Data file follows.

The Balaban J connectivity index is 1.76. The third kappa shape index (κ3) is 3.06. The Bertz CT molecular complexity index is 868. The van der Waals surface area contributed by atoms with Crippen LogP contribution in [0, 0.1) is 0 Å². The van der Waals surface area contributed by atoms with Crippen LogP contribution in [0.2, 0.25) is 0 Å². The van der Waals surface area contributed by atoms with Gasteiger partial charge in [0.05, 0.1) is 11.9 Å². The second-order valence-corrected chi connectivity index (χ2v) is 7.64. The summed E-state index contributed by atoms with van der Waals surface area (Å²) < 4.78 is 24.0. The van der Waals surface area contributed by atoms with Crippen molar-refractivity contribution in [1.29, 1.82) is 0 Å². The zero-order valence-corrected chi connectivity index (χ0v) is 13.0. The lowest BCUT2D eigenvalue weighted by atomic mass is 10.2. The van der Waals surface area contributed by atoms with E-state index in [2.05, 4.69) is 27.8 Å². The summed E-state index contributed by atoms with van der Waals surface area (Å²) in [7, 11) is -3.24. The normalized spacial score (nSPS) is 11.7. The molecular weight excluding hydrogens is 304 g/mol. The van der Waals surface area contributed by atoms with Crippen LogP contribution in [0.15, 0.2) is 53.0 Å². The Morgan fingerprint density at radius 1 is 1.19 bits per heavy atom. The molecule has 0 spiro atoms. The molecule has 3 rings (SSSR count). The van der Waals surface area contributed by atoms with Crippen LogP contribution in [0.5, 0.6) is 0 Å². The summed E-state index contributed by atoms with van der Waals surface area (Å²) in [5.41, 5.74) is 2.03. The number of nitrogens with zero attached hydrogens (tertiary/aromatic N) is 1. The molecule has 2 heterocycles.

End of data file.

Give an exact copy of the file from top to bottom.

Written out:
The Balaban J connectivity index is 1.76. The third kappa shape index (κ3) is 3.06. The Bertz CT molecular complexity index is 868. The van der Waals surface area contributed by atoms with Crippen LogP contribution in [0, 0.1) is 0 Å². The van der Waals surface area contributed by atoms with Crippen LogP contribution in [0.2, 0.25) is 0 Å². The van der Waals surface area contributed by atoms with Gasteiger partial charge in [0.05, 0.1) is 11.9 Å². The second-order valence-corrected chi connectivity index (χ2v) is 7.64. The summed E-state index contributed by atoms with van der Waals surface area (Å²) < 4.78 is 24.0. The van der Waals surface area contributed by atoms with Crippen molar-refractivity contribution in [1.29, 1.82) is 0 Å². The zero-order valence-corrected chi connectivity index (χ0v) is 13.0. The lowest BCUT2D eigenvalue weighted by atomic mass is 10.2. The van der Waals surface area contributed by atoms with E-state index in [2.05, 4.69) is 27.8 Å². The summed E-state index contributed by atoms with van der Waals surface area (Å²) in [7, 11) is -3.24. The normalized spacial score (nSPS) is 11.7. The molecular weight excluding hydrogens is 304 g/mol. The van der Waals surface area contributed by atoms with Crippen LogP contribution in [0.15, 0.2) is 53.0 Å². The Morgan fingerprint density at radius 1 is 1.19 bits per heavy atom. The molecule has 0 spiro atoms. The molecule has 3 rings (SSSR count). The van der Waals surface area contributed by atoms with Crippen LogP contribution in [0.5, 0.6) is 0 Å². The summed E-state index contributed by atoms with van der Waals surface area (Å²) in [5.41, 5.74) is 2.03. The number of nitrogens with zero attached hydrogens (tertiary/aromatic N) is 1. The molecule has 2 heterocycles.